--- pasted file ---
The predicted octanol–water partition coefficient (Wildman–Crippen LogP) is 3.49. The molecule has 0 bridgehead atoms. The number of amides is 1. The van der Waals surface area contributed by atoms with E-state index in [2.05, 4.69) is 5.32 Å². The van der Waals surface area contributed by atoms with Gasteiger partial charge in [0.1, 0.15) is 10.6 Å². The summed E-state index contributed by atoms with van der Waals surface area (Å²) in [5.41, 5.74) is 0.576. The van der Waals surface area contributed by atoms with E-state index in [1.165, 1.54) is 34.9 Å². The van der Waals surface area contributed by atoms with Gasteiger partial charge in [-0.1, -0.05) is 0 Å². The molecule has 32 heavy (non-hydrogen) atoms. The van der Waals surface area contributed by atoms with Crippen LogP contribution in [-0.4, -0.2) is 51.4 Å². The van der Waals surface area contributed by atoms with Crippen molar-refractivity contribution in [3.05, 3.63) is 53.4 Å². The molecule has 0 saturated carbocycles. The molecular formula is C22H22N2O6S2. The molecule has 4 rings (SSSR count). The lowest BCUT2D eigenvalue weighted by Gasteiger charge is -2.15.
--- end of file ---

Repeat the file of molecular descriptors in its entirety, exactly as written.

The predicted octanol–water partition coefficient (Wildman–Crippen LogP) is 3.49. The molecule has 0 bridgehead atoms. The number of amides is 1. The van der Waals surface area contributed by atoms with E-state index in [2.05, 4.69) is 5.32 Å². The van der Waals surface area contributed by atoms with Gasteiger partial charge in [0.1, 0.15) is 10.6 Å². The summed E-state index contributed by atoms with van der Waals surface area (Å²) in [5.41, 5.74) is 0.576. The van der Waals surface area contributed by atoms with E-state index in [1.165, 1.54) is 34.9 Å². The van der Waals surface area contributed by atoms with Gasteiger partial charge in [-0.1, -0.05) is 0 Å². The molecule has 32 heavy (non-hydrogen) atoms. The van der Waals surface area contributed by atoms with Crippen LogP contribution in [-0.4, -0.2) is 51.4 Å². The van der Waals surface area contributed by atoms with Crippen molar-refractivity contribution in [3.05, 3.63) is 53.4 Å². The molecule has 0 saturated carbocycles. The molecular formula is C22H22N2O6S2. The molecule has 4 rings (SSSR count). The lowest BCUT2D eigenvalue weighted by Gasteiger charge is -2.15.